Catalyst for Regional Integration

17 December, 2017

International Affairs


Economic interdependence is the key aspects of regional and international integration, among others. But, economically growing South Asia is the least integrated region in the world with reported three per cent intra-regional FDI and less than five per cent intra-regional trade. Whereas, connectivity is considered as a sine quo non for regional integration, the proposed Motor Vehicle Agreement (MVA) under SAARC and BBIN is in limbo. Pakistan had stalled from signing the SAARC-MVA on the pretext of being unable to complete its internal process during last SAARC summit in Kathmandu. Bhutan rejected inking the sub-regional BBIN-MVA stating that influx of vehicles from the BBIN countries will impact its domestic transporters and contribute to the degradation of the environment. The deeply-rooted Indo-Pakistan conflict and clashes of national interest among the member states are hindering regional integration process in South Asia. 

The regional confidence-building measure is intrinsic in order to promote regional integration and mutually inclusive economic prosperity. Due to bilateral and multilateral contentious issues the vision of integrated South Asia, hasn't yet witnessed a major break-through. In order to resuscitate the South Asian regional integration process, trilateral and sub-regional mechanisms can be considered as the proactive policy approach. In this regard, tripartite cooperation between Bangladesh-India-Nepal can be the one important complementary initiative for regional cooperation, but not an exclusionary one.

Geographically, Nepal and Bangladesh both share borders with India but are separated by a 27-km long Siliguri Corridor of West Bengal of India, popularly known as Chicken's Neck. In a round-table meeting entitled “Prospects and Challenges on Nepal-India-Bangladesh Trilateral Co-operation” jointly hosted by the Asian Institute of Diplomacy and International Affairs (AIDIA) and Embassy of the People's Republic of Bangladesh this month in Kathmandu, Dr Gowher Rizvi, International Affairs Adviser to Prime Minister Sheikh Hasina talked about ‘ignored proximity' by the member states and stressed on promoting commonalities as the first steps towards trilateral and regional cooperation. Dr Rizvi primarily stated cross-border connectivity and energy cooperation should be the central part of our common effort to promote the inclusive economic growth of the region.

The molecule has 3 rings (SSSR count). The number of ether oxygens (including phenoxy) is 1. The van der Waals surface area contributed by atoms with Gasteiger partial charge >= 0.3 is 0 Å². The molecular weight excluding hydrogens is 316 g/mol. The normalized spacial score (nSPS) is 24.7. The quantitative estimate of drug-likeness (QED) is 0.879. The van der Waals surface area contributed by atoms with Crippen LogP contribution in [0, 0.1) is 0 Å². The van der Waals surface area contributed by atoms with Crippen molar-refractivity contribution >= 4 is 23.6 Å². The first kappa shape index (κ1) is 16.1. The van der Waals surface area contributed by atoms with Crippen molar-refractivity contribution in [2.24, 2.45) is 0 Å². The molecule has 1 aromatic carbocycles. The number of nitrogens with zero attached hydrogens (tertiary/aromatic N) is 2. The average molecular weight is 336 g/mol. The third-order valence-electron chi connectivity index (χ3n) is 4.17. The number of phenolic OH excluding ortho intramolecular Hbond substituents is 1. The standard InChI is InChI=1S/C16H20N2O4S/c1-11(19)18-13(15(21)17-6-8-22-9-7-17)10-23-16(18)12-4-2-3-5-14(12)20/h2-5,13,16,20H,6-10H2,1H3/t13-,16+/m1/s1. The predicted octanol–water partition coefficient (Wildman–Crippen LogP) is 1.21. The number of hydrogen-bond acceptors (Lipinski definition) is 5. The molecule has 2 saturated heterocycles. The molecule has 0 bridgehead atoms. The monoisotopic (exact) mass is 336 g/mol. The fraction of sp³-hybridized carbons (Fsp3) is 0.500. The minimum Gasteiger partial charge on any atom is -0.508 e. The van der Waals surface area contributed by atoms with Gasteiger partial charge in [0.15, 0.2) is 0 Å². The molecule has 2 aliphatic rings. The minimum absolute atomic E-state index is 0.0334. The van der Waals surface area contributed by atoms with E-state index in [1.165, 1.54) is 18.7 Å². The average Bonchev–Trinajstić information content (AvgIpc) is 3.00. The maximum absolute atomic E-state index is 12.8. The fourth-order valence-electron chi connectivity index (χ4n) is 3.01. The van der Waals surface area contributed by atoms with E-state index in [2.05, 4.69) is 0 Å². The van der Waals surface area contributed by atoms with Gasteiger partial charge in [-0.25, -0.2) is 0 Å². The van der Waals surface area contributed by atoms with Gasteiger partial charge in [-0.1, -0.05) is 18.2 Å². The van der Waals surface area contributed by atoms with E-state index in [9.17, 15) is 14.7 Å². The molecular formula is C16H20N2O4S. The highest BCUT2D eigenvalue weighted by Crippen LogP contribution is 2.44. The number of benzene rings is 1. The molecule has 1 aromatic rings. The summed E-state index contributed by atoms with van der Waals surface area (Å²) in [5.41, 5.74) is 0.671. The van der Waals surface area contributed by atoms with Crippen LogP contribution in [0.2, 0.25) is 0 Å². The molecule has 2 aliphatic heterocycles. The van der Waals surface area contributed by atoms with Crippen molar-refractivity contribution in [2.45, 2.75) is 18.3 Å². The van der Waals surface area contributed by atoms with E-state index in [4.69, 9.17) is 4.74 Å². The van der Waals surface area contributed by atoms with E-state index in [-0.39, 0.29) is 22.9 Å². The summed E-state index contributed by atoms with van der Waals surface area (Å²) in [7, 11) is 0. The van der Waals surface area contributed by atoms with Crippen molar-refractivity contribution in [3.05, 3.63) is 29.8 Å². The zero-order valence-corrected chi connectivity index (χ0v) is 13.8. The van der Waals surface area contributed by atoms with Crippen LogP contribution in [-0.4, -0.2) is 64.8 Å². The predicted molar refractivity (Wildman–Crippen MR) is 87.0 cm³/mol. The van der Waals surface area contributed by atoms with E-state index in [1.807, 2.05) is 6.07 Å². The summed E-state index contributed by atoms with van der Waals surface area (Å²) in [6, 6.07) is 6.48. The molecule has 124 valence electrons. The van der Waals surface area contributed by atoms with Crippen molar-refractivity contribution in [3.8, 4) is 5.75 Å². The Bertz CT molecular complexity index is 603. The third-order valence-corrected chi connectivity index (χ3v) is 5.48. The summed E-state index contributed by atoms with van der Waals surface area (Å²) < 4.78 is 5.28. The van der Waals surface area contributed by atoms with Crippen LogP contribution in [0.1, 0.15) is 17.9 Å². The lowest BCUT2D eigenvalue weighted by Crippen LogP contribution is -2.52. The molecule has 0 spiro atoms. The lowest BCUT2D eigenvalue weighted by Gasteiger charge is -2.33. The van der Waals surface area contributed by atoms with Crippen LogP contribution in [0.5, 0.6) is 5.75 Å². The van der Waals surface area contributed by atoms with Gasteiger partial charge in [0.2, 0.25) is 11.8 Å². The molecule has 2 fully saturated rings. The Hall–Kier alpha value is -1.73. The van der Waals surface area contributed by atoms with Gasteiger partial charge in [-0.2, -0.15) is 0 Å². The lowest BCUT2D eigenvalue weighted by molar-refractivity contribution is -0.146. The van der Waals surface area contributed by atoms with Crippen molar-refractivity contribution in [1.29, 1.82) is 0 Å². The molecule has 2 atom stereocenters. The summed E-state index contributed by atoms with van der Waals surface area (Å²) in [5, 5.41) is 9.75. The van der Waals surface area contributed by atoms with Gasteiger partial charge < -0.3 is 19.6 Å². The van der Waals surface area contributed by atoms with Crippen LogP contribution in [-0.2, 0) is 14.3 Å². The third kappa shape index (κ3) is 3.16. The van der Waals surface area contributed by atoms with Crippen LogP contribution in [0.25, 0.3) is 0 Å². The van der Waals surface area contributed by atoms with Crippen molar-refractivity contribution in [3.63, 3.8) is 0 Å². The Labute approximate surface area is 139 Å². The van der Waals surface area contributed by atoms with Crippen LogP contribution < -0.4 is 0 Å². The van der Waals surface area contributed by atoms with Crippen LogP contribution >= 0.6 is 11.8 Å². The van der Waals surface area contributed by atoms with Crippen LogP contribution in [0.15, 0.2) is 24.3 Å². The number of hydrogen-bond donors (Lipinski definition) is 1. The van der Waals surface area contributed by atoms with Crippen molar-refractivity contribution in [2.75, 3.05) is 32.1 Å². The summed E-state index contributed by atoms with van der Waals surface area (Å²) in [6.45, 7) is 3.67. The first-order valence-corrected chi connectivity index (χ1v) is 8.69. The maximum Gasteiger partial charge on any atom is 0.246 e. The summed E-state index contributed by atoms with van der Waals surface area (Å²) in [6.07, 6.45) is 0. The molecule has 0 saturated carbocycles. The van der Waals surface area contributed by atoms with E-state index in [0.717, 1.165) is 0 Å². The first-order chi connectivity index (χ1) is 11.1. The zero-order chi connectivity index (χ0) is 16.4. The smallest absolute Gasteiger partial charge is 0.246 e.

At the meeting, Chandra Kumar Ghimire, Secretary, Ministry of Commerce, Nepal emphasised on the importance of mobilising total strength to promote cross-border economic activities via connectivity..

Nepal doesn't have direct sea access and completely relies upon Haldiya Port in Kolkata for third country trade. However, Nepal has been offered some other port facilities by respective governments, which can be considered as the true milestone. The letters of exchange (LoEs) signed between Nepal and India in 2016 during the tenure of the then Prime Minister KP Oli, Nepal can use Vishakhapatnam Port for its third country import and export.

Similarly, the government of Bangladesh has provided transit facilities to Nepal in Chittagong and Mongla Ports. China had also agreed to provide sea access for Nepal via the Chinese port of Tianjin, located at a distance of 3,000-km from the Nepal border. With serious assessment of the comparative advantages, Nepal needs to prioritise and make use of these port facilities. .

Similarly, both Bangladesh and India had agreed to provide rail transit facilities to Nepal through the Singhabad (India)-Rohanpur (Bangladesh) broad gauge railway link for trade with Bangladesh and third countries. Apart from this, India has also provided the transit facilities to Nepal and Bangladesh through Kakadvitta-Banglabandha corridor. .

Currently, Bangladesh is producing 15,000 MW of electricity while Bangladesh predicts an increase in electricity demand to 35,000 MW by 2030. Whereas, India is the second largest country in demography and third in the economy, responsible for almost 10 per cent of the increment in global energy demand. But still India is supplying much-need electricity to Nepal and Bangladesh (around 1000MW). On the other hand, Nepal has abundant unexploited hydro-power resource at its disposal. India very recently, has also agreed to facilitate import of electricity to Bangladesh from hydro projects in Nepal. 

This article was first appeared in The Himalayan Times.